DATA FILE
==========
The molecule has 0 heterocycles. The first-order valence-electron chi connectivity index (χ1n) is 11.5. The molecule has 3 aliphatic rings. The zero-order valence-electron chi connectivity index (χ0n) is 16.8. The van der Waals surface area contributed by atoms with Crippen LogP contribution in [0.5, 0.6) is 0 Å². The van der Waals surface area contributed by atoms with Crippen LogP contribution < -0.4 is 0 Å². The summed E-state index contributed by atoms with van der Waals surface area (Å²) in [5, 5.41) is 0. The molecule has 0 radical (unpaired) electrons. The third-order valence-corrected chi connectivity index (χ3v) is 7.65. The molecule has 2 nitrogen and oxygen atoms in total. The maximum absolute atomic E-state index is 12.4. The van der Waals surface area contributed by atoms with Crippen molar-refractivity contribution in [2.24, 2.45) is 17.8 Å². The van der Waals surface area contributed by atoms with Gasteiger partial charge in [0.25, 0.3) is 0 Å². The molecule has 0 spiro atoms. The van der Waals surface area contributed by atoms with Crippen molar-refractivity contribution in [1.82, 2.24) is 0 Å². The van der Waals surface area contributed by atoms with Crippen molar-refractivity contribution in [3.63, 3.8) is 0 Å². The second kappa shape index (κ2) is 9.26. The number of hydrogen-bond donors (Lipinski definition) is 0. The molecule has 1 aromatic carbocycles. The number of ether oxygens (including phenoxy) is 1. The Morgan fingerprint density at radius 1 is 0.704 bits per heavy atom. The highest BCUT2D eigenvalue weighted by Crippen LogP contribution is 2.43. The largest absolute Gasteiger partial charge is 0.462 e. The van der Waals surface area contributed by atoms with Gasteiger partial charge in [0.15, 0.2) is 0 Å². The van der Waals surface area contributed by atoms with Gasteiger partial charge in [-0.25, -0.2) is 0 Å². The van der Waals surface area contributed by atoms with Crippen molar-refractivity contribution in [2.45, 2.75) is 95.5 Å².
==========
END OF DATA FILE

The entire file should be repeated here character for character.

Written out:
The molecule has 0 heterocycles. The first-order valence-electron chi connectivity index (χ1n) is 11.5. The molecule has 3 aliphatic rings. The zero-order valence-electron chi connectivity index (χ0n) is 16.8. The van der Waals surface area contributed by atoms with Crippen LogP contribution in [0.5, 0.6) is 0 Å². The van der Waals surface area contributed by atoms with Crippen LogP contribution < -0.4 is 0 Å². The summed E-state index contributed by atoms with van der Waals surface area (Å²) in [5, 5.41) is 0. The molecule has 0 radical (unpaired) electrons. The third-order valence-corrected chi connectivity index (χ3v) is 7.65. The molecule has 2 nitrogen and oxygen atoms in total. The maximum absolute atomic E-state index is 12.4. The van der Waals surface area contributed by atoms with Crippen molar-refractivity contribution in [2.24, 2.45) is 17.8 Å². The van der Waals surface area contributed by atoms with Gasteiger partial charge in [0.25, 0.3) is 0 Å². The molecule has 0 spiro atoms. The van der Waals surface area contributed by atoms with Crippen molar-refractivity contribution in [1.82, 2.24) is 0 Å². The van der Waals surface area contributed by atoms with Crippen molar-refractivity contribution in [3.63, 3.8) is 0 Å². The second kappa shape index (κ2) is 9.26. The number of hydrogen-bond donors (Lipinski definition) is 0. The molecule has 1 aromatic carbocycles. The number of ether oxygens (including phenoxy) is 1. The Morgan fingerprint density at radius 1 is 0.704 bits per heavy atom. The highest BCUT2D eigenvalue weighted by Crippen LogP contribution is 2.43. The largest absolute Gasteiger partial charge is 0.462 e. The van der Waals surface area contributed by atoms with Gasteiger partial charge in [0.15, 0.2) is 0 Å². The van der Waals surface area contributed by atoms with Gasteiger partial charge in [-0.25, -0.2) is 0 Å². The van der Waals surface area contributed by atoms with Crippen molar-refractivity contribution in [2.45, 2.75) is 95.5 Å².